英 ['ɔːltə; 'ɒl-]
- vt. 改变，更改
- vi. 改变；修改
- n. (Alter)人名；(英)奥尔特；(德、捷、葡、爱沙、立陶、拉脱、俄、西、罗、瑞典)阿尔特
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1. alter- => alter.
2. => change (something).
词根al, 异，不同。-ter, 比较级后缀。
- alter:  Alter comes from the Latin word for ‘other (of two)’, alter. In late Latin a verb was derived from this, alterāre, which English acquired via French altérer. Latin alter (which also gave French autre and English alternate , alternative , altercation , and altruism, not to mention alter ego) was formed from the root *al- (source of Latin alius – from which English gets alien, alias, and alibi – Greek allos ‘other’, and English else) and the comparative suffix *-tero-, which occurs also in English other.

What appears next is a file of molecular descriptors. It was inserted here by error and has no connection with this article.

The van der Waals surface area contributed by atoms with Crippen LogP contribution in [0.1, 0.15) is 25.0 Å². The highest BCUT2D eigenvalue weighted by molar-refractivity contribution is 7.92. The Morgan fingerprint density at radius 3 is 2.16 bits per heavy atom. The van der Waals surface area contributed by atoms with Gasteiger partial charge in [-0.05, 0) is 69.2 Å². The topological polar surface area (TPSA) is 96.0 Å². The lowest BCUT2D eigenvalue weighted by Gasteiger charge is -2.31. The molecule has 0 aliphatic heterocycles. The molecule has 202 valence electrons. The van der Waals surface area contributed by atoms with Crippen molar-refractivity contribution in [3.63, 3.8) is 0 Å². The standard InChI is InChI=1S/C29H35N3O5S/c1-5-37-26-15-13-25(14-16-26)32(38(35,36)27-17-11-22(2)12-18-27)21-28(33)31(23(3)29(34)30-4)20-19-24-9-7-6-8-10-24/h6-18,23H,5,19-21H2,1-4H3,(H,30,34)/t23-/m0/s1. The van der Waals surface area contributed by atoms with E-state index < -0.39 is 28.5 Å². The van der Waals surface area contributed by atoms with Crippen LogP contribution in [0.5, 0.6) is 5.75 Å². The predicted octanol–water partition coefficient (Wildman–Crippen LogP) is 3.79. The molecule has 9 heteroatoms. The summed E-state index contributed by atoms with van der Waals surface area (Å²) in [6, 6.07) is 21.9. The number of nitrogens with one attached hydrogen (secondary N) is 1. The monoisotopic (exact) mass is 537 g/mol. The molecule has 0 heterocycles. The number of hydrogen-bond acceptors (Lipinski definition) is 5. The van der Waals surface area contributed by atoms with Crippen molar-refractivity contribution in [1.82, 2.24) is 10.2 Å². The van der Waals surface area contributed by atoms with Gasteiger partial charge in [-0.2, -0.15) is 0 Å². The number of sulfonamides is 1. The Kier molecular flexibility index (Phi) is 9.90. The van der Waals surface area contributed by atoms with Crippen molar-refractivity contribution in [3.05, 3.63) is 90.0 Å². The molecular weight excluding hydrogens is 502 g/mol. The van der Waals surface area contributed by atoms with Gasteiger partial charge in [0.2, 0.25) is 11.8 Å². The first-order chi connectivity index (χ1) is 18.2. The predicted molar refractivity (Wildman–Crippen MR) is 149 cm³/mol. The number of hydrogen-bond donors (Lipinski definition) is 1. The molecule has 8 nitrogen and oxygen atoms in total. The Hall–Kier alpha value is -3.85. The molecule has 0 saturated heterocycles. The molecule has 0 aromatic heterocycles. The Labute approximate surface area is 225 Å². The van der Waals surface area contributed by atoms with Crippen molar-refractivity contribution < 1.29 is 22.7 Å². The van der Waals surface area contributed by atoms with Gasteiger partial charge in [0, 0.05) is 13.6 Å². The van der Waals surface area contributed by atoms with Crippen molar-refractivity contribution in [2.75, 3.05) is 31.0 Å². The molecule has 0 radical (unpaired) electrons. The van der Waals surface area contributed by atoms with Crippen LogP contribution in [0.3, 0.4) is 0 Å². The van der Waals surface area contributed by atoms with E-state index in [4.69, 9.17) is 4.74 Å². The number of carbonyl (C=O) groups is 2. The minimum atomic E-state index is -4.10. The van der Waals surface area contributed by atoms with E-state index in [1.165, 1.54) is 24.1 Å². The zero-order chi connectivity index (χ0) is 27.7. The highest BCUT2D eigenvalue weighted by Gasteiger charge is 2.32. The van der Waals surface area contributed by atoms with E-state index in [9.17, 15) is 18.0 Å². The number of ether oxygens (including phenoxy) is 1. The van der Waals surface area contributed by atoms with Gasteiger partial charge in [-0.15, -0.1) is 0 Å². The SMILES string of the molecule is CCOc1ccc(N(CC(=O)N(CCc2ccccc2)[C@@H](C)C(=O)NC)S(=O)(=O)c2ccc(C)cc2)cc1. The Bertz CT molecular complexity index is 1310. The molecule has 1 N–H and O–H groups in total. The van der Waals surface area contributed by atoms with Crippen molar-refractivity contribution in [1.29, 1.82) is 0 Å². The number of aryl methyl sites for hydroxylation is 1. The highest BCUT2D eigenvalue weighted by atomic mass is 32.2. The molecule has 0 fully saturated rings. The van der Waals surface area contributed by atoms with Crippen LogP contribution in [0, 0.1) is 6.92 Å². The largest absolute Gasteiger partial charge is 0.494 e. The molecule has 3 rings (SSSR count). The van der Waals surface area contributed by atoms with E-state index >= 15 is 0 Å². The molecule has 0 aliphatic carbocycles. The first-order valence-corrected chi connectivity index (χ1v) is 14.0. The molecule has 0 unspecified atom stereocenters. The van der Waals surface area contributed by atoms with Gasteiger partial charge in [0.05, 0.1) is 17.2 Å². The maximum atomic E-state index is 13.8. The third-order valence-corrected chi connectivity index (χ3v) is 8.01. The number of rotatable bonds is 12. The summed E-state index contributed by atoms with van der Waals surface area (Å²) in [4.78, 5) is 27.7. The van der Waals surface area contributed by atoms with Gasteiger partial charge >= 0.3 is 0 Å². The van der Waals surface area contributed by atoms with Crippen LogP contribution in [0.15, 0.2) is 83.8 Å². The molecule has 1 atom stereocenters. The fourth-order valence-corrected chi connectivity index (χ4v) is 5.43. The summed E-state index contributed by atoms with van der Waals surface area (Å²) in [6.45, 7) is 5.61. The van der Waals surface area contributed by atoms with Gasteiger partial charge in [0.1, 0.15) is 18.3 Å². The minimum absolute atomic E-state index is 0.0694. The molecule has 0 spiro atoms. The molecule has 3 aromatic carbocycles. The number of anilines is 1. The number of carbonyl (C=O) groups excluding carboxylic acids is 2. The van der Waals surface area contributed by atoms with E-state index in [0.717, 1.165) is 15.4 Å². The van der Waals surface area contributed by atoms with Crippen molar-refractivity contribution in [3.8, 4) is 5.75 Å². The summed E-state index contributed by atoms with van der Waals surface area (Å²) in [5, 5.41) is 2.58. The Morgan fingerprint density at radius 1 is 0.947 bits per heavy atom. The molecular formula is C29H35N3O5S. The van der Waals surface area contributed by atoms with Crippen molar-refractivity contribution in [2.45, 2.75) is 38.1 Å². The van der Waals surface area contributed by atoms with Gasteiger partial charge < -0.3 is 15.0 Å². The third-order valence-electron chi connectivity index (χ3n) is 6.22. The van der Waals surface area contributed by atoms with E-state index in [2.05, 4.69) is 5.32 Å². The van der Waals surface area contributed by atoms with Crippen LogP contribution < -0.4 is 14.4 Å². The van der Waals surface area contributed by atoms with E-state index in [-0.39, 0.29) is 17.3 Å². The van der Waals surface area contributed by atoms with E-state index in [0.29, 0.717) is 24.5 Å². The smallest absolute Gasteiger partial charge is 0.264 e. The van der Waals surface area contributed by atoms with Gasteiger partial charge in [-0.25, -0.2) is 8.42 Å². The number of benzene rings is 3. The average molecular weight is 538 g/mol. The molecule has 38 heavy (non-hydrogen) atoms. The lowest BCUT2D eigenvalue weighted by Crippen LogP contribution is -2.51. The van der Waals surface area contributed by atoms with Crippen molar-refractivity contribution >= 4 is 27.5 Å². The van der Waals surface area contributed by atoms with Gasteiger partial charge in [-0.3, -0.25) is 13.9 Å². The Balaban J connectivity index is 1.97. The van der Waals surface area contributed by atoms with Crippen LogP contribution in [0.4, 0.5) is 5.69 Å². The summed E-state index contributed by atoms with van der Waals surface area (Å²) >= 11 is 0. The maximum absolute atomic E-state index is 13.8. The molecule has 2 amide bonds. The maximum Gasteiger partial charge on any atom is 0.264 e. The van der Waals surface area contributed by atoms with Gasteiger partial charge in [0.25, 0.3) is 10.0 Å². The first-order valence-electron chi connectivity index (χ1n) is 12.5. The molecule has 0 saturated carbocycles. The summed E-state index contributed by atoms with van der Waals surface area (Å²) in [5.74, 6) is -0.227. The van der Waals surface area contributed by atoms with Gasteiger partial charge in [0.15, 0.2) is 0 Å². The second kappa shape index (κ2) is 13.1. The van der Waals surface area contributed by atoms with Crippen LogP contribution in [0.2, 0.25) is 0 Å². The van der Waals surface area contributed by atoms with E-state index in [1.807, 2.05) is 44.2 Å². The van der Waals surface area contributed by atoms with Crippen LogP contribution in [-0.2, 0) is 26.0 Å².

Hence the underlying meaning of Latin alter (and, incidentally, of English other) is ‘more other’, with the implication of alternation between the two.
=> alias, alien, alternative, altruism, else
- alter (v.)
- late 14c., "to change (something)," from Old French alterer "change, alter," from Medieval Latin alterare "to change," from Latin alter "the other (of the two)," from PIE *al- "beyond" (see alias (adv.)) + comparative suffix -ter (as in other). Intransitive sense "to become otherwise" first recorded 1580s. Related: Altered; altering.
- 1. She is, first and foremost, her husband's alter ego.
- 2. The current division of labor between workers and management will alter.
- 3. Barry Humphries's alter ego Dame Edna has taken the US by storm.
- 4. He denounces people who urge him to alter his ways.
- 5. He is unlikely to alter his game plan.
[ alter 造句 ]